Facing public backlash over the exclusion of interim Police Chief Carmen Best as a finalist for the permanent job, Seattle Mayor Jenny Durkan devised a behind-the-scenes solution.
Interim Seattle Police Chief Carmen Best most likely will be named the department’s next permanent chief, a stunning reversal of fortune that grew out of what was viewed as an elegant solution to a thorny political problem, according to three sources familiar with the matter.
As late as this past week, the mayor’s office was proceeding with plans for the finalists — former Pittsburgh Police Chief Cameron McLay, Minneapolis police Inspector Eddie Frizell and Austin, Texas, Assistant Chief Ely Reyes — to meet with community groups this week and sit with Durkan for formal interviews before she made her selection.
By Friday, groundwork had been quietly laid that led to Saturday’s surprise announcement that McLay would withdraw as a candidate and that Best had been added to the list.
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McLay had emerged as the front-runner behind the scenes, in part because he was the only finalist to have served as a police chief and in consideration of a national reputation as a police reformer, according to the sources, all of whom spoke on condition of anonymity because they weren’t authorized to discuss internal discussions.
But as a white male, his selection risked setting off further community backlash over the absence of Best, an African-American woman who had won widespread support in the department and community for her skills and outreach during her 26 years in the department, two of the sources said.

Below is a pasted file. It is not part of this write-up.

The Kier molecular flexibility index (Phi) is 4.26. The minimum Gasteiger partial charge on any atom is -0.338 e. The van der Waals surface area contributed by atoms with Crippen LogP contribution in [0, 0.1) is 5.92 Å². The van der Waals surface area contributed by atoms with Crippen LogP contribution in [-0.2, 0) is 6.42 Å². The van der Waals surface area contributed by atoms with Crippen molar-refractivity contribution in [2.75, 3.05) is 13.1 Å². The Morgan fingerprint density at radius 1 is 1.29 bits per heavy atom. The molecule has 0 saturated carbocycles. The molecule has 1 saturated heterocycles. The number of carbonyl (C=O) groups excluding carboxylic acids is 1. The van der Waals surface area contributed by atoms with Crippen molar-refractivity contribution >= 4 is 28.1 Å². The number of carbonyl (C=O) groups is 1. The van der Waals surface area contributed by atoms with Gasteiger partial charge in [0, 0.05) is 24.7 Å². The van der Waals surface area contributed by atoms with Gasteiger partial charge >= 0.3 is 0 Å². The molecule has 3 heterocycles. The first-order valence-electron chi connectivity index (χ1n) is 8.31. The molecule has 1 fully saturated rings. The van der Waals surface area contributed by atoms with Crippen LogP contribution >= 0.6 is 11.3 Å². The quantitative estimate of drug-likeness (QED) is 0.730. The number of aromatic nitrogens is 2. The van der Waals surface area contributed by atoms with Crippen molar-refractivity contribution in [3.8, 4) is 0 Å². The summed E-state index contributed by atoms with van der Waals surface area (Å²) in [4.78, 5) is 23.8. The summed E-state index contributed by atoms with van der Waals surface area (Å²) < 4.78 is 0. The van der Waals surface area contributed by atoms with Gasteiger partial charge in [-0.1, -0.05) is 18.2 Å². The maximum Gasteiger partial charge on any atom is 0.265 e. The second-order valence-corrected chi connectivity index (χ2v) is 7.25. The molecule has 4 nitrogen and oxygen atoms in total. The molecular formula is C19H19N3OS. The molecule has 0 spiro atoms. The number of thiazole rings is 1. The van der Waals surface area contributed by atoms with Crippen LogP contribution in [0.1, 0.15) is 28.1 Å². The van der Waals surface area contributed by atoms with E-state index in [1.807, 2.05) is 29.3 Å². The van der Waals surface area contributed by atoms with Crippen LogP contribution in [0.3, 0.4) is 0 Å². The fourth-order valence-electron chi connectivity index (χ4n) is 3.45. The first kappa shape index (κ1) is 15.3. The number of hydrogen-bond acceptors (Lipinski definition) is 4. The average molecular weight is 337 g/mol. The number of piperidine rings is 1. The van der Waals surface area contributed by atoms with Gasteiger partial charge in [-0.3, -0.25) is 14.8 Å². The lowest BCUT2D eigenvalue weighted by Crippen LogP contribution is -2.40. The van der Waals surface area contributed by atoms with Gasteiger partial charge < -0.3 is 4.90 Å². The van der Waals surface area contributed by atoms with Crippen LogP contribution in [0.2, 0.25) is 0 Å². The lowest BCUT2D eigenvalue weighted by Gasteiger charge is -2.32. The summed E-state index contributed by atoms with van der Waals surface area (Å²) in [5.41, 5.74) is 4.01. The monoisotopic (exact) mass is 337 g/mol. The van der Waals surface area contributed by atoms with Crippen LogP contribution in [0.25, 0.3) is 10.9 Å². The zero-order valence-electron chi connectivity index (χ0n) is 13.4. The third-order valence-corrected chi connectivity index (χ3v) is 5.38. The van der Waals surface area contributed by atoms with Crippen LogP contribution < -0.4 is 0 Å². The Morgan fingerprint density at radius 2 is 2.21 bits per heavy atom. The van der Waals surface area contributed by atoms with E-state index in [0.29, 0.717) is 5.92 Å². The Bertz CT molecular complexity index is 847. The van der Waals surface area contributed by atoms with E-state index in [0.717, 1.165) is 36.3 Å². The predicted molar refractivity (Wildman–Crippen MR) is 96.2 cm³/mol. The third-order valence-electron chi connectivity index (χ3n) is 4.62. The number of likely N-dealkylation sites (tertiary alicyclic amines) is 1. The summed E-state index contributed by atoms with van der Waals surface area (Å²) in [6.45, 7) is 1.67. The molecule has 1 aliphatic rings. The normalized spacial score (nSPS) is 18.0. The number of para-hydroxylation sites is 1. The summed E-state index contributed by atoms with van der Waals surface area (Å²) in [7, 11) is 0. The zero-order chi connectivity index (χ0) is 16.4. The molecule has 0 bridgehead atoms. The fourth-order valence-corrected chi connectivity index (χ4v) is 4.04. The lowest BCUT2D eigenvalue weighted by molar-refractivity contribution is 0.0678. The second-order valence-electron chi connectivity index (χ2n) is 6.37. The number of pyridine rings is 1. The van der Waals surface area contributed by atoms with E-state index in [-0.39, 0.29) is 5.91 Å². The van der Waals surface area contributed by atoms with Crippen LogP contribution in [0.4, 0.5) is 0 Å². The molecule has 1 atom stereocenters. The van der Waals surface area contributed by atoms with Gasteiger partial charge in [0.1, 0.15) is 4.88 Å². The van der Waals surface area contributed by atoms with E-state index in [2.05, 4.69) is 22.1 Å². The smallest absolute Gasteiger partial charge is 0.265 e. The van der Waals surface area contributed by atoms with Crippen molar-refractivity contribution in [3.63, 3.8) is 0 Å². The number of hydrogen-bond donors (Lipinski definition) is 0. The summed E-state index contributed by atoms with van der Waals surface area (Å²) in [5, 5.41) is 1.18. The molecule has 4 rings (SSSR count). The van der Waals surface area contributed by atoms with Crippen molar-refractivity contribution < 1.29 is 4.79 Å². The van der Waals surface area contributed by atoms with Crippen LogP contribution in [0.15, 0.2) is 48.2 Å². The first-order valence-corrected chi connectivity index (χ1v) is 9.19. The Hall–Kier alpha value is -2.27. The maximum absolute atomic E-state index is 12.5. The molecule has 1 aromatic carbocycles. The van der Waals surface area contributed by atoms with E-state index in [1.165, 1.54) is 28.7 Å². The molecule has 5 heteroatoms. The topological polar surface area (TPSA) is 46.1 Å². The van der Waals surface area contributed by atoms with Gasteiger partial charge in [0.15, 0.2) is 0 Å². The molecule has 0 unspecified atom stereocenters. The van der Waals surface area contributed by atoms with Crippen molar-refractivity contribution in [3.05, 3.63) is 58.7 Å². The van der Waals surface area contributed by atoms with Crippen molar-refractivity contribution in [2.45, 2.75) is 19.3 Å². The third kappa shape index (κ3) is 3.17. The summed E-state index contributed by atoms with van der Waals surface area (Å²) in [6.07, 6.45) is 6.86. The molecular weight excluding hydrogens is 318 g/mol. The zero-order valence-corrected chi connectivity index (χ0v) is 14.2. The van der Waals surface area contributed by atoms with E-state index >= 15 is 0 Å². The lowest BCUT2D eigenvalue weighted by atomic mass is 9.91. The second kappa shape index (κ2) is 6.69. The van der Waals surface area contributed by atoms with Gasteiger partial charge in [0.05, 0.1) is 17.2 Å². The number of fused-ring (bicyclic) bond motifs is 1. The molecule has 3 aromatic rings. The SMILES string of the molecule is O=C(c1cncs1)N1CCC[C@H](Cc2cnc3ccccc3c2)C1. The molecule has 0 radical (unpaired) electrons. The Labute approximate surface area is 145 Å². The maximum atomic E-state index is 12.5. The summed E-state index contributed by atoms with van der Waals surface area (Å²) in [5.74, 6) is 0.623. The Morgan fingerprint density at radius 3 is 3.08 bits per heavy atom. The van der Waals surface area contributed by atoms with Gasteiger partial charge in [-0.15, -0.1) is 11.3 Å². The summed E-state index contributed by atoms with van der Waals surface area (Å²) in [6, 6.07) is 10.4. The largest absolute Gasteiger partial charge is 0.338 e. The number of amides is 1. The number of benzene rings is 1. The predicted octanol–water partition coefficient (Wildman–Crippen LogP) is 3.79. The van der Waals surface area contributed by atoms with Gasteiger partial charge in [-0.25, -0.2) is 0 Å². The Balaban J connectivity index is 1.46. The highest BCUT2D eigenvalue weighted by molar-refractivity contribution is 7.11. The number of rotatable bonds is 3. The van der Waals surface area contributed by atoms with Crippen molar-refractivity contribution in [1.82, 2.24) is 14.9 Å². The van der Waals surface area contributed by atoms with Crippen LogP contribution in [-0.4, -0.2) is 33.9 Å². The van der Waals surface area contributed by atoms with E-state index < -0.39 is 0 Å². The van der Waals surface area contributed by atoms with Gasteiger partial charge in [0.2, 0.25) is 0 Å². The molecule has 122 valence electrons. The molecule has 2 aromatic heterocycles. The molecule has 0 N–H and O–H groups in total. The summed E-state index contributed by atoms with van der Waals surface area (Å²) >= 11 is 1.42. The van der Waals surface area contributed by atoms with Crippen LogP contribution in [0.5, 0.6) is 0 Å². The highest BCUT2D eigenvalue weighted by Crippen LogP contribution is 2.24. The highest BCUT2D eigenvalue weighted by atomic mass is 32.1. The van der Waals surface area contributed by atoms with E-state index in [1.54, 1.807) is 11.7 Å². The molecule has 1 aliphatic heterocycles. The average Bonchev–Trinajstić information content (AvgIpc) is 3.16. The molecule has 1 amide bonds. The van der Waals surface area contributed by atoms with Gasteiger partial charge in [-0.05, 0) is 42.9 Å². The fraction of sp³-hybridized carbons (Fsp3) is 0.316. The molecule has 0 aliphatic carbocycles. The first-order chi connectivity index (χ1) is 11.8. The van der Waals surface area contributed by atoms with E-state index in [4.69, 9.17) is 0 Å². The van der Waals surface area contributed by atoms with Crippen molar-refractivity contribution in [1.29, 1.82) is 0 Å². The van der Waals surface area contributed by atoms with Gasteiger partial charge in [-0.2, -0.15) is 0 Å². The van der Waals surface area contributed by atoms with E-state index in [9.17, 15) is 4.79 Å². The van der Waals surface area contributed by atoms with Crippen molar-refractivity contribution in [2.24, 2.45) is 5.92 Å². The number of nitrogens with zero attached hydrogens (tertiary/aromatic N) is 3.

Best, who was serving as deputy chief when Durkan appointed her interim chief on Jan. 1 following the departure of Police Chief Kathleen O’Toole, had been one of five semifinalists submitted by a 25-member search committee created by Durkan.
But a Durkan advisory group didn’t place her in the final three largely because of concerns among some involved in the search process that she was too tied to the history and culture of the department to carry out the final phase of court-ordered reforms sought by the U.S. Justice Department to address findings of routine use of excessive force and evidence of biased policing, the sources said.
There also were concerns that Best was too friendly with Seattle police Sgt. Rich O’Neill, the vice president of the Seattle Police Officers’ Guild, who has been at the center of contentious negotiations with the city over police-accountability reforms and a polarizing figure when he served as union president in the past, they said.
But Best helped put aside those issues with the professional way she responded when Durkan’s advisers didn’t submit her name as a finalist, two of the sources said.
“I wish the candidates the best — each of them should know how fortunate they will be to lead officers who have a commitment to public safety and reform,” she said in a statement she continued to rely on even as the chorus of angry reactions to her exclusion grew.
Durkan took a second look at her, leading to discussions with McLay this past week about him taking on a different role, the two sources said, one of whom described Durkan as having a “genuine affection” for Best.